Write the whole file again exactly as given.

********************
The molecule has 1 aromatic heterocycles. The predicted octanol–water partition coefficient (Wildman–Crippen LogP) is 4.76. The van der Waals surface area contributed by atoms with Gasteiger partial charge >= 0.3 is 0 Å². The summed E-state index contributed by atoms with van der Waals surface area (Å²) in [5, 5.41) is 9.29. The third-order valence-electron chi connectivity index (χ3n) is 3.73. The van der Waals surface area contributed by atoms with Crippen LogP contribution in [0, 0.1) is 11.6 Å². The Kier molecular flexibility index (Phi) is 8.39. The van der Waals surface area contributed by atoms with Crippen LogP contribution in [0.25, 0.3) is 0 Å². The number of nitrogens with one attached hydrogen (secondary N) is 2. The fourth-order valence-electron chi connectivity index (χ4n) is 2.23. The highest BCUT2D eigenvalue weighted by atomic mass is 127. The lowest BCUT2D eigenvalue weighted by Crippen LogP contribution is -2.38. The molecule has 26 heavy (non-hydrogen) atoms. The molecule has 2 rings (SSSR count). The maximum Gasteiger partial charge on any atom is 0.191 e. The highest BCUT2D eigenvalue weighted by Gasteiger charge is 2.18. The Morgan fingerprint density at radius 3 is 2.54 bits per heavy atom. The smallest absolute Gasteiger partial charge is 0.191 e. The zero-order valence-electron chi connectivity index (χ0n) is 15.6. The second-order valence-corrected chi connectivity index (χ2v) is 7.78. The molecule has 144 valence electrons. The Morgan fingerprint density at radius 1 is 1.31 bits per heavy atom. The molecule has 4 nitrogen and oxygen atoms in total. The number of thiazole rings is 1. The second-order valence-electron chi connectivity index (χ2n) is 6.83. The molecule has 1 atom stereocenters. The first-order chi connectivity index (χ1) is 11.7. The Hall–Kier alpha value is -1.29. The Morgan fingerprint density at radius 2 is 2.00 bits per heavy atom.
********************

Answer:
The molecule has 1 aromatic heterocycles. The predicted octanol–water partition coefficient (Wildman–Crippen LogP) is 4.76. The van der Waals surface area contributed by atoms with Gasteiger partial charge >= 0.3 is 0 Å². The summed E-state index contributed by atoms with van der Waals surface area (Å²) in [5, 5.41) is 9.29. The third-order valence-electron chi connectivity index (χ3n) is 3.73. The van der Waals surface area contributed by atoms with Crippen LogP contribution in [0, 0.1) is 11.6 Å². The Kier molecular flexibility index (Phi) is 8.39. The van der Waals surface area contributed by atoms with Crippen LogP contribution in [0.25, 0.3) is 0 Å². The number of nitrogens with one attached hydrogen (secondary N) is 2. The fourth-order valence-electron chi connectivity index (χ4n) is 2.23. The highest BCUT2D eigenvalue weighted by atomic mass is 127. The lowest BCUT2D eigenvalue weighted by Crippen LogP contribution is -2.38. The molecule has 26 heavy (non-hydrogen) atoms. The molecule has 2 rings (SSSR count). The maximum Gasteiger partial charge on any atom is 0.191 e. The highest BCUT2D eigenvalue weighted by Gasteiger charge is 2.18. The Morgan fingerprint density at radius 3 is 2.54 bits per heavy atom. The smallest absolute Gasteiger partial charge is 0.191 e. The zero-order valence-electron chi connectivity index (χ0n) is 15.6. The second-order valence-corrected chi connectivity index (χ2v) is 7.78. The molecule has 144 valence electrons. The Morgan fingerprint density at radius 1 is 1.31 bits per heavy atom. The molecule has 4 nitrogen and oxygen atoms in total. The number of thiazole rings is 1. The second-order valence-electron chi connectivity index (χ2n) is 6.83. The molecule has 1 atom stereocenters. The first-order chi connectivity index (χ1) is 11.7. The Hall–Kier alpha value is -1.29. The Morgan fingerprint density at radius 2 is 2.00 bits per heavy atom.